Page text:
A review of mesenchymal stem cell therapy for severe COVID-19

Severe coronavirus disease 2019 (COVID-19) is associated with dysregulation of the host's innate and adaptive immune response and can result in excessive inflammation and organ failure. Besides generic antiviral treatments and oxygen supplementation, certain forms of immunomodulatory treatment, such as antibody therapy, have proven somewhat effective in treating severe COVID-19. However, the side effects of these treatments, particularly when administered to individuals infected with another type of virus, frequently limit the applicability of such treatments.

Mesenchymal stem cell (MSC) therapies are thought to be a much safer alternative to the treatments and have previously been used to successfully treat influenza in animal models. A number of clinical trials featuring MSC therapies against COVID-19 have begun since the beginning of the pandemic.

Study: Mesenchymal stem cell therapy for severe COVID-19. Image Credit: xrender / Shutterstock.com

To this end, a recent Signal Transduction and Targeted Therapy research paper discusses the progress of these trials. In their study, the researchers find that MSC treatment is highly tolerated and effective in reducing lung damage in COVID-19 patients and improving their chances of recovery.

The case for stem cells

Severe COVID-19 causes a severe reduction in the number and frequency of circulating CD4+ and CD8+ T-cells, as well as natural killer cells. Elevated interleukin (IL) responses result in acute inflammation and thus enhanced migration of T-cells, while innate immunity components become increasingly disturbed based on disease severity.

MSCs have demonstrated regenerative properties in a number of applications, including towards type II alveolar epithelial cells by the secretion of hepatocyte growth factor, vascular endothelial growth factor, and keratinocyte growth factor. MSCs are attracted to sites of inflammation and exhibit a modulatory effect towards a variety of immune cells that could suppress the excessive immune response observed in severe COVID-19.

Seven Phase I clinical trials testing the efficacy of MSCs for moderate or severe COVID-19, in addition to three trials for patients with acute respiratory distress syndrome, were reviewed in the current study. Each of these studies concluded that the MSC treatment was well tolerated.

The MSCs utilized in these studies were sourced from the umbilical cord, adipose tissue, bone marrow-derived mononuclear cells, menstrual blood, or embryos. MSCs were delivered intravenously at doses of 1 x 106 – 2 x 108 cells per kilogram of body weight in 1-3 sessions.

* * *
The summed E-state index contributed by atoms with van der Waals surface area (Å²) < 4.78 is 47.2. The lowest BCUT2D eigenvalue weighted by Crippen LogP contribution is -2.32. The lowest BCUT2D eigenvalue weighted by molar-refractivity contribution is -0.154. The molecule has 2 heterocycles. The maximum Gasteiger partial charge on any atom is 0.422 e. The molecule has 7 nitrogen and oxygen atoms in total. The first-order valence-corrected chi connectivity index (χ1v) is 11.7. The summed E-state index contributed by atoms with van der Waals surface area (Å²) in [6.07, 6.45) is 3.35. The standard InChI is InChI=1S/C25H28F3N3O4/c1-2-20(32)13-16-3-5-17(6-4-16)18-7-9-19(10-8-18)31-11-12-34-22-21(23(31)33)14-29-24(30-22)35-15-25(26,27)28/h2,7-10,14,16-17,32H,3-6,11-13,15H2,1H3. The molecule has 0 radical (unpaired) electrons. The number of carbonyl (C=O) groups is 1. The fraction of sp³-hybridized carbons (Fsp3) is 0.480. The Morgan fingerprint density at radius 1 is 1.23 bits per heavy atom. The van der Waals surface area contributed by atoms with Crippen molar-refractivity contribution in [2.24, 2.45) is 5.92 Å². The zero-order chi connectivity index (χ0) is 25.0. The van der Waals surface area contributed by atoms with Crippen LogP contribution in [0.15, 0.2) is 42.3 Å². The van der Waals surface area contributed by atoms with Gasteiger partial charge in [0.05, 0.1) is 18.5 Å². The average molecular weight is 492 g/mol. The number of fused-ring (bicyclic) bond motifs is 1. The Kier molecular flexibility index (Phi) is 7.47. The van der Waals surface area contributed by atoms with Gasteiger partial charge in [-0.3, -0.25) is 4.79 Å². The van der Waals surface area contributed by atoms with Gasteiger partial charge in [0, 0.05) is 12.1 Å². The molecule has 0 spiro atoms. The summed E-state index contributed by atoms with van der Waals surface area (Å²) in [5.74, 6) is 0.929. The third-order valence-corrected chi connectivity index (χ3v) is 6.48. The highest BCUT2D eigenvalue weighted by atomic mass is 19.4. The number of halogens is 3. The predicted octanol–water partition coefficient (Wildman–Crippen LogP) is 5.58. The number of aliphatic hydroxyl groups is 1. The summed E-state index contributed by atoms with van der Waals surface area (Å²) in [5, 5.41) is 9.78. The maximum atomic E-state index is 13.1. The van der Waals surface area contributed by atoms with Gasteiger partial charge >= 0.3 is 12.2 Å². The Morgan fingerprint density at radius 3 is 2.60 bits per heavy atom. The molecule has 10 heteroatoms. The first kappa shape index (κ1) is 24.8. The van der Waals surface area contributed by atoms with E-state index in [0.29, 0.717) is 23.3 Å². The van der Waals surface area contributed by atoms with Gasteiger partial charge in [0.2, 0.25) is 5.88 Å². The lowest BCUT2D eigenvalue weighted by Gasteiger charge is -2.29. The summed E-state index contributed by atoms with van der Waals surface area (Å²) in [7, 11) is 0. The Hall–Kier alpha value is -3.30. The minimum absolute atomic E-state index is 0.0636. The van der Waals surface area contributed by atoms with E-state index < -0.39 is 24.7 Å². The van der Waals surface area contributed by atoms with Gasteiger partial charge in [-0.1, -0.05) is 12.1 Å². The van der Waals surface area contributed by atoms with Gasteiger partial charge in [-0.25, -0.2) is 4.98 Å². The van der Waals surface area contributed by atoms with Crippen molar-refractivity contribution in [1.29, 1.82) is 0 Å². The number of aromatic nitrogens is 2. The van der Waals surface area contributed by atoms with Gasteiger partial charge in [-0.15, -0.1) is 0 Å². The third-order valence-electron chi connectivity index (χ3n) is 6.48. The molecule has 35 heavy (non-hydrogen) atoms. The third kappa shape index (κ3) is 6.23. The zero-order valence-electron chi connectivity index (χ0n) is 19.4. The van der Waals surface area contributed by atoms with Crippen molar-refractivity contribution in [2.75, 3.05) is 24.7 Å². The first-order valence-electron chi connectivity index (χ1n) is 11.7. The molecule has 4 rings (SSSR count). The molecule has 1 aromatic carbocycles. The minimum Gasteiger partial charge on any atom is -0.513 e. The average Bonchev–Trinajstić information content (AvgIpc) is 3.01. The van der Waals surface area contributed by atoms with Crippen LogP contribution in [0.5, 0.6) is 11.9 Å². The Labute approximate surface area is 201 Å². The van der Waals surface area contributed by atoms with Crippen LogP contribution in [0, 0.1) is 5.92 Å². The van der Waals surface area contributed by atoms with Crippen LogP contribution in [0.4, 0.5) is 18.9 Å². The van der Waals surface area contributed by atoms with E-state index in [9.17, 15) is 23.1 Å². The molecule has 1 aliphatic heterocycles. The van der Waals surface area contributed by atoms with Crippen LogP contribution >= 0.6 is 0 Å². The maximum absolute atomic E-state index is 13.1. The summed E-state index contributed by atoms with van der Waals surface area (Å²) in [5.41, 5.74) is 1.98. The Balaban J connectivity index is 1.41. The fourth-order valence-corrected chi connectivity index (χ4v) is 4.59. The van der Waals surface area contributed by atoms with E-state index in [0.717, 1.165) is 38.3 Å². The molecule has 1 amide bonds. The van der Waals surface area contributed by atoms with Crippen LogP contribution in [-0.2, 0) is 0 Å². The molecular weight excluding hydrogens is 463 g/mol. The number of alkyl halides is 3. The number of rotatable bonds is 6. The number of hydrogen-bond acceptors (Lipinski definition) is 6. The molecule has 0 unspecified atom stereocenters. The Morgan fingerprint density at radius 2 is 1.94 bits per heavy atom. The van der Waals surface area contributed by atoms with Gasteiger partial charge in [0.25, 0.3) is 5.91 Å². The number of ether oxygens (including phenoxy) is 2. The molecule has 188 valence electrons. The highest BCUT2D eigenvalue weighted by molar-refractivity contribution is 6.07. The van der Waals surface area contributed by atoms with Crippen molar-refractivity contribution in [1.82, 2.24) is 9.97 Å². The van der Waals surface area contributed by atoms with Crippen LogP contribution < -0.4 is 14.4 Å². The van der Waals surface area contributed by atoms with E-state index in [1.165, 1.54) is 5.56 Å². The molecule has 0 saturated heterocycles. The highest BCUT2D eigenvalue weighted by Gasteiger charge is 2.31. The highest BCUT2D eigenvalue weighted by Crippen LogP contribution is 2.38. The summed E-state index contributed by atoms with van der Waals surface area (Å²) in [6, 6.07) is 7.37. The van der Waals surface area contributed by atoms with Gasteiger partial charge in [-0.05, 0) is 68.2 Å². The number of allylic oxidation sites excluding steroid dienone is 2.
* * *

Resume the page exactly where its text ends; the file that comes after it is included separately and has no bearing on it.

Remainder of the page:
The findings included an improved fraction of inspired O2 (FiO2) and partial pressure of oxygen (PO2) levels, alongside an improvement in other clinical parameters and a significant reduction in COVID-related symptoms. Inflammatory cytokine levels were seen to lower in several studies. Further, one study monitoring the volume of lung fibrosis lesions observed a notable reduction in size.

The authors additionally refer to a prior study of their own utilizing umbilical cord-derived MSCs, wherein 101 patients hospitalized with COVID-19 in Wuhan, China were recruited to receive the treatment or placebo. Lung lesion volume was monitored over a 28 day period following treatment.

In their study, the proportion of solid-component lesion volume was lowered significantly in the patients receiving MSC therapy, with the average six-minute walking distance of these patients also found to improve. Additionally, the rate of adverse events was similar between groups, thereby suggesting that the therapy is safe and could be beneficial for COVID-19 patients.

Future use and limitations

Unfortunately, the majority of these studies consisted of fewer than 100 patients. Additionally, these studies were performed in a variety of diverse locations that are governed by differing laws regarding the use of stem cells in research.

Variability in standardization may limit the ability to compare results and optimize therapeutic procedures. To this end, the authors identify several areas that have yet to be optimized, which include the administration regimen, including dose size, frequency, and number. Additionally, the method of delivery, specific time of administration during the course of COVID-19 illness, as well as the storage method of MSCs, which may be used fresh or frozen, all need to be further optimized.

The numerous mechanisms involved in tissue regeneration and inflammation modulation as exhibited by MSCs against COVID-19 will hopefully become clear during Phase III clinical trials. MSC therapy will never replace much cheaper and more readily available solutions such as vaccination. However, this treatment approach could be a useful option in treating those with pulmonary damage resulting from both COVID-19 and any number of other diseases characterized by an excessive immune response and inflammation.

Journal reference:
Michael Greenwood

Written by

Michael Greenwood

Michael graduated from the University of Salford with a Ph.D. in Biochemistry in 2023, and has keen research interests towards nanotechnology and its application to biological systems. Michael has written on a wide range of science communication and news topics within the life sciences and related fields since 2019, and engages extensively with current developments in journal publications.  


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